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Home The News News US Congress to hear Taiwan resolution

US Congress to hear Taiwan resolution

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A few weeks before US President Barack Obama embarks on a trip to China, Democratic Congressman Robert Andrews has introduced a resolution on Capitol Hill “expressing the sense of Congress regarding the freedom, security and stability of Taiwan.”

It is aimed at pressuring Obama to stand up for Taiwan when the issue is raised — as it surely will be — at his meetings with President Hu Jintao (胡錦濤) in Beijing.

Bob Yang (楊英育), president of the Formosan Association for Public Affairs (FAPA), said: “In addition to the military threat, China is now also gaining tremendous economic leverage over Taiwan. China’s dual strategy of economic and military coercion to compel Taiwan into submission has alarmed many Taiwan supporters in the US Congress.”

The resolution says that “grave concerns” exist in Congress over the continued deployment by China of more than 1,400 ballistic missiles aimed at Taiwan.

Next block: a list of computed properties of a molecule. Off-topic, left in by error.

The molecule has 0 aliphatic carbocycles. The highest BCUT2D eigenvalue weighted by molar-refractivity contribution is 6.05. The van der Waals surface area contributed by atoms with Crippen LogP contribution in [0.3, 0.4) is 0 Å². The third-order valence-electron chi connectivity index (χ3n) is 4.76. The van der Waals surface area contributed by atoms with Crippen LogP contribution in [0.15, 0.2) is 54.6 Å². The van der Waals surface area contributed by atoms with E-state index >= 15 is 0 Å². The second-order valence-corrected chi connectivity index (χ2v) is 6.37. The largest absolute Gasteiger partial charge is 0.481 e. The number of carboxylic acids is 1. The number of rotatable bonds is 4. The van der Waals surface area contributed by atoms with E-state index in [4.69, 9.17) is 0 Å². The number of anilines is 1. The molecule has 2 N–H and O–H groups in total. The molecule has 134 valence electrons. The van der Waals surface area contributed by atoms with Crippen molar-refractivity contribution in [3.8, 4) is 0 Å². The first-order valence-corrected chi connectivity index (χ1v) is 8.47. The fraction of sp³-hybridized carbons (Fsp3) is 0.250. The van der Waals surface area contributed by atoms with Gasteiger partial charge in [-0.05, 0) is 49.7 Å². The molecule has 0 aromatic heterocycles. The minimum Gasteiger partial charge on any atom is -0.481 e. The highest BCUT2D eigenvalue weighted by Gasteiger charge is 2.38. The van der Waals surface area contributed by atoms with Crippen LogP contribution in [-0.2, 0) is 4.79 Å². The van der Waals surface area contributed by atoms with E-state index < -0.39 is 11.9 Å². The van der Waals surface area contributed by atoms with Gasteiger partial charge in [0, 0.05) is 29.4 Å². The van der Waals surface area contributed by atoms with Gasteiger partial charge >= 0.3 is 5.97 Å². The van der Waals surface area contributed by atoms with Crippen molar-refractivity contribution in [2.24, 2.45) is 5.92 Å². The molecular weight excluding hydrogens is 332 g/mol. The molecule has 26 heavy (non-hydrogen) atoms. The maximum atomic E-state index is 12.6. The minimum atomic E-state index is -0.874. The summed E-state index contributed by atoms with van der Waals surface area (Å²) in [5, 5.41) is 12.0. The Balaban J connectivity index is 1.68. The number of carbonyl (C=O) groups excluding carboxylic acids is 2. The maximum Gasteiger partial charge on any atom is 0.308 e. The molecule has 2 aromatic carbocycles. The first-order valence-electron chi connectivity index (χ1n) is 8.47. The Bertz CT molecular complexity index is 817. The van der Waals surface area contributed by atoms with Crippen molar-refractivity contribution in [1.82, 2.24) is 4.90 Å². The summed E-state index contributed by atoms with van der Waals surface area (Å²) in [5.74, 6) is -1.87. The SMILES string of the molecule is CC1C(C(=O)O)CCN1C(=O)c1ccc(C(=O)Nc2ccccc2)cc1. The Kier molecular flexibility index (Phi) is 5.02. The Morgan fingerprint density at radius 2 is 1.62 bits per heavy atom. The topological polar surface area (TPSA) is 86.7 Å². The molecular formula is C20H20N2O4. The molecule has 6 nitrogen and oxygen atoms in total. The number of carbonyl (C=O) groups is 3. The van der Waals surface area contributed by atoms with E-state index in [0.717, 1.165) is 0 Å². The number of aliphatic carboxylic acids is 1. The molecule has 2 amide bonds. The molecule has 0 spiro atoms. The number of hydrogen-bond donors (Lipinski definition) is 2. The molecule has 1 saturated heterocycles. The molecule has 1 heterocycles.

It instructs Obama to seek “a public and unequivocal renunciation” by the Chinese leadership of any threat or use of force against Taiwan.

The resolution adds that Taiwan’s future should be determined peacefully, free of coercion by Beijing and with the express consent of the people of Taiwan.

While it is unlikely that the resolution will be approved by Congress this year, its significance lies in it simply being introduced at all during this highly sensitive time.

Obama’s nine-day trip through Asia — he leaves on Nov. 10 and returns on Nov. 19 — will take him to Japan, Singapore, China and South Korea.

He will be in Beijing and Shanghai between Nov. 15 and Nov. 18.

China has indicated that trade protectionism will be at the top of its list of priorities and White House sources have said that Obama will push China to reach a bilateral climate change agreement.

But the Jamestown Foundation, a respected US think-tank, puts “the Taiwan issue” first in its list of “sticking points” in the US-China relationship.

Thousands of Taiwanese-­Americans are expected to urge their representatives to support the resolution to bring it to the attention of the White House.

Andrews, from New Jersey, is a senior member of the House Armed Services Committee.

A Pentagon report issued earlier this year warns that China’s military modernization could be used in the future to pressure Taiwan toward a settlement of the cross-strait dispute on Beijing’s terms, while “simultaneously attempting to deter, delay or deny any possible US support for the island in case of conflict.”

“The people of Taiwan live under a constant dark cloud of threats, intimidation and harassment. They should be able to determine their own future free from fear,” Yang said.

Source: Taipei Times 2009/10/18

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